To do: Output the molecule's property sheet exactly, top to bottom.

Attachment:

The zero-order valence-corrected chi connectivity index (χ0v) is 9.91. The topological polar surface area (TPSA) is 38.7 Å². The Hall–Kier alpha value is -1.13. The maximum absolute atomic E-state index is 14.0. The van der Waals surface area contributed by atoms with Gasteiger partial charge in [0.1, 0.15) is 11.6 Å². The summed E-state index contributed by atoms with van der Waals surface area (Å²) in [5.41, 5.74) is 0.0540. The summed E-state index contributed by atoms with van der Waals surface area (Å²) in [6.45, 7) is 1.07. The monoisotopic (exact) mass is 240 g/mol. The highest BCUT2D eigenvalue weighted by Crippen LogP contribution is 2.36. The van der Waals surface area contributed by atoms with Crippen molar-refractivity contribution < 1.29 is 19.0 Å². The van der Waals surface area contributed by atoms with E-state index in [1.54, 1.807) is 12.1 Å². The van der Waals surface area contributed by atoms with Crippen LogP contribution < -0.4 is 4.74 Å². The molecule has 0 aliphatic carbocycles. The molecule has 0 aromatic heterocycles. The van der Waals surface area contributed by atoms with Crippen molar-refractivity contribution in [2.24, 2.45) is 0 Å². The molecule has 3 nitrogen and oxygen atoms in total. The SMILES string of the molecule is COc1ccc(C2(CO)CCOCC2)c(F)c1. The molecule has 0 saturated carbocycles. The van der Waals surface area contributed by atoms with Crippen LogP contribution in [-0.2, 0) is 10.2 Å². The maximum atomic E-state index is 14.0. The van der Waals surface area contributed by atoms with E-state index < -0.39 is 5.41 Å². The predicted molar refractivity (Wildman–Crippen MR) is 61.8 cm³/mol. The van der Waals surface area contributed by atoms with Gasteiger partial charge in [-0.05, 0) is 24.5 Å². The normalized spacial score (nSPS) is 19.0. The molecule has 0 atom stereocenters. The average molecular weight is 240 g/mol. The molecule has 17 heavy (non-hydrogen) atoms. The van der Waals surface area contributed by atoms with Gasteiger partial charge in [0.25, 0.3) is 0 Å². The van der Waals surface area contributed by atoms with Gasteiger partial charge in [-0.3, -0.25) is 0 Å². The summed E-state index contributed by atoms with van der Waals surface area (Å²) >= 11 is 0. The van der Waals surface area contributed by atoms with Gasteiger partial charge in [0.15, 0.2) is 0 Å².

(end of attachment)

The zero-order valence-corrected chi connectivity index (χ0v) is 9.91. The topological polar surface area (TPSA) is 38.7 Å². The Hall–Kier alpha value is -1.13. The maximum absolute atomic E-state index is 14.0. The van der Waals surface area contributed by atoms with Gasteiger partial charge in [0.1, 0.15) is 11.6 Å². The summed E-state index contributed by atoms with van der Waals surface area (Å²) in [5.41, 5.74) is 0.0540. The summed E-state index contributed by atoms with van der Waals surface area (Å²) in [6.45, 7) is 1.07. The monoisotopic (exact) mass is 240 g/mol. The highest BCUT2D eigenvalue weighted by Crippen LogP contribution is 2.36. The van der Waals surface area contributed by atoms with Crippen molar-refractivity contribution < 1.29 is 19.0 Å². The van der Waals surface area contributed by atoms with E-state index in [1.54, 1.807) is 12.1 Å². The van der Waals surface area contributed by atoms with Crippen LogP contribution < -0.4 is 4.74 Å². The molecule has 0 aliphatic carbocycles. The molecule has 0 aromatic heterocycles. The van der Waals surface area contributed by atoms with Crippen molar-refractivity contribution in [2.24, 2.45) is 0 Å². The molecule has 3 nitrogen and oxygen atoms in total. The SMILES string of the molecule is COc1ccc(C2(CO)CCOCC2)c(F)c1. The molecule has 0 saturated carbocycles. The van der Waals surface area contributed by atoms with Crippen LogP contribution in [-0.2, 0) is 10.2 Å². The maximum atomic E-state index is 14.0. The van der Waals surface area contributed by atoms with E-state index < -0.39 is 5.41 Å². The predicted molar refractivity (Wildman–Crippen MR) is 61.8 cm³/mol. The van der Waals surface area contributed by atoms with Gasteiger partial charge in [-0.05, 0) is 24.5 Å². The normalized spacial score (nSPS) is 19.0. The molecule has 0 atom stereocenters. The average molecular weight is 240 g/mol. The molecule has 17 heavy (non-hydrogen) atoms. The van der Waals surface area contributed by atoms with Gasteiger partial charge in [0.25, 0.3) is 0 Å². The van der Waals surface area contributed by atoms with Gasteiger partial charge in [-0.3, -0.25) is 0 Å². The summed E-state index contributed by atoms with van der Waals surface area (Å²) >= 11 is 0. The van der Waals surface area contributed by atoms with Gasteiger partial charge in [0.15, 0.2) is 0 Å².